A good domestic worker can help take care of your children, assist an elderly parent, or keep your household running smoothly. Unfortunately, domestic workers can also make your tax situation more complicated.
Domestic workers of all types generally fall under the “nanny tax” rules. First, you must determine whether your household helper is an “employee” or an “independent contractor.” If you provide the place and tools for work and you also control how the work is done, your helper is probably an employee. For example, at one end of the spectrum, a live-in housekeeper is probably an employee. At the other end of the spectrum, a once-a-month gardening service may qualify as an independent contractor.
If your household worker is an employee, then you, as the employer, may be required to comply with various payroll tax requirements. For the year 2012, one important threshold amount is $1,800. If you paid your employee this amount or more during the year, you are generally required to pay social security taxes on your worker’s behalf. The 2012 social security and Medicare tax for employers is 7.65% of your worker’s wages. The employee is responsible for a 5.65% tax (4.2% social security tax plus 1.45% Medicare tax) on his or her earnings. This amount could have been withheld from your employee’s wages, or you’re allowed to pay both portions yourself. In addition to social security taxes, you may be required to pay federal and state unemployment taxes as well as other state taxes. With these taxes go various deposit and filing requirements, including the requirement that you provide your employee with an annual W-2 form that shows total 2012 wages and withholding by January 31, 2013.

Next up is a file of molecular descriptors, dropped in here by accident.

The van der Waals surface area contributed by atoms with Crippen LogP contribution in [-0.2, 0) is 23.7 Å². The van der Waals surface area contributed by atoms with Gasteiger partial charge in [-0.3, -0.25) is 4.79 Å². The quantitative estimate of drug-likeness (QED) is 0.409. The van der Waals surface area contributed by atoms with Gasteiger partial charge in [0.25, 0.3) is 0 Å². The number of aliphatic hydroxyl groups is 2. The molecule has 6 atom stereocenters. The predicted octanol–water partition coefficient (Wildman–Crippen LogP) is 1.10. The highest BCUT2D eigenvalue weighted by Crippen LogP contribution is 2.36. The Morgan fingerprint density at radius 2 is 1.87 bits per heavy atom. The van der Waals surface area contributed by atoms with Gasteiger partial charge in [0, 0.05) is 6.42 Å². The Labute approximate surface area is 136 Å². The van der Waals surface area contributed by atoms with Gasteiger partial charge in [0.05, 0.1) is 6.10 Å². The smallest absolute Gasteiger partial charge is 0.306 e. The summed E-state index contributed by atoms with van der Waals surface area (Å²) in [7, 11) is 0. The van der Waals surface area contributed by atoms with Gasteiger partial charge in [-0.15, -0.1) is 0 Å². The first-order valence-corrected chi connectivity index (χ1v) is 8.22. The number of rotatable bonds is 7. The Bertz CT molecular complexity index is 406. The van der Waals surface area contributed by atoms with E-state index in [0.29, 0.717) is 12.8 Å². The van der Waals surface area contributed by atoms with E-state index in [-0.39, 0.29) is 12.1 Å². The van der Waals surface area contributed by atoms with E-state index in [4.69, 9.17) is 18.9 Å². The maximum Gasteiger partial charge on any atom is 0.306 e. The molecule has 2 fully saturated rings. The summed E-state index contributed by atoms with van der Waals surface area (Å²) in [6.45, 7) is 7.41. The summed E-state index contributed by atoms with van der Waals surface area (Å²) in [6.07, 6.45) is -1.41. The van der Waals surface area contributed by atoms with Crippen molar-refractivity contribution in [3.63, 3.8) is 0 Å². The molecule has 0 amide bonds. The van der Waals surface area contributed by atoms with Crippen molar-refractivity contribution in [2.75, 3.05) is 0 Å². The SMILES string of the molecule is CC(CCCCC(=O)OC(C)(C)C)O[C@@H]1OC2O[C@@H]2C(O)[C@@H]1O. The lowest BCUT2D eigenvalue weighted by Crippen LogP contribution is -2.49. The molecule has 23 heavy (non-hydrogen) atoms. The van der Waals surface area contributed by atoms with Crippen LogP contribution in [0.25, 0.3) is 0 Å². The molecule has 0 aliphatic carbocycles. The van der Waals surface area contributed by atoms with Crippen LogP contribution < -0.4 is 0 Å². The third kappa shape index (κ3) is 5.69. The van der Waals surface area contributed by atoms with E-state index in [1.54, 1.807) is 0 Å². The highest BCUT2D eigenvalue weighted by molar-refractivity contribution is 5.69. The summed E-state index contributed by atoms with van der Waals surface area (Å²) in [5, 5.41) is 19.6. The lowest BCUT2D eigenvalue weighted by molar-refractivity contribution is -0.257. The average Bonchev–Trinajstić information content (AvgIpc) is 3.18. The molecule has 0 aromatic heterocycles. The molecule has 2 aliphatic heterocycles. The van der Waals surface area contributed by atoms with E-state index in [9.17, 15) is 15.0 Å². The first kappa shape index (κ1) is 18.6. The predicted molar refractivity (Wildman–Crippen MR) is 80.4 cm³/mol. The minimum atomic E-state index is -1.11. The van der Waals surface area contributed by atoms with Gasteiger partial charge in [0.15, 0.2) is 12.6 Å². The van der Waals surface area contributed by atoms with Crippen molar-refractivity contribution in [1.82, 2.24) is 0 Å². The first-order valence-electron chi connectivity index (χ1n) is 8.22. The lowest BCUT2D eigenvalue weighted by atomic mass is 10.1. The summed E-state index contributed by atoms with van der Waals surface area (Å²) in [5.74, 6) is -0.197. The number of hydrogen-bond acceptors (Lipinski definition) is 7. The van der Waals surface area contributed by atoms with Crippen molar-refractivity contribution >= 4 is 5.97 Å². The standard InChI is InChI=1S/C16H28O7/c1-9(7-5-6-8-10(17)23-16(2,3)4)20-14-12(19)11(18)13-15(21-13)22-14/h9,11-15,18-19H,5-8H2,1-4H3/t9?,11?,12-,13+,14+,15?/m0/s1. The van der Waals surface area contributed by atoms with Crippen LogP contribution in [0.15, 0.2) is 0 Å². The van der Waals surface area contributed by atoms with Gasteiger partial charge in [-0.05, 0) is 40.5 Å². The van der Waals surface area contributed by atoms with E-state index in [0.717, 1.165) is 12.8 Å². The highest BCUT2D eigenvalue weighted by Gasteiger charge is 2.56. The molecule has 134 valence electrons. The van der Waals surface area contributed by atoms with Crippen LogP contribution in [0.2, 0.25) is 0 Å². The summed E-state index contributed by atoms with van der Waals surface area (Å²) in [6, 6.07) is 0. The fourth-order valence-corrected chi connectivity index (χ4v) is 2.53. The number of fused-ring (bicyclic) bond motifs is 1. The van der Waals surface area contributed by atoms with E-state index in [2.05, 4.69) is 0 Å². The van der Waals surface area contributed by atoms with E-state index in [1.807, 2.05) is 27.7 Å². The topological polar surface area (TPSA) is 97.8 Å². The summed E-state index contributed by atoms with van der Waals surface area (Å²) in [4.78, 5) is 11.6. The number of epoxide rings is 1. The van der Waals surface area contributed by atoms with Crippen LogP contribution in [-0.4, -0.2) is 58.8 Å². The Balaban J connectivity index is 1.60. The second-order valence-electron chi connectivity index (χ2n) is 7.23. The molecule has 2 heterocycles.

As you might expect, most people need assistance complying with the nanny tax rules. If you need details about the rules or help in dealing with them, contact our office.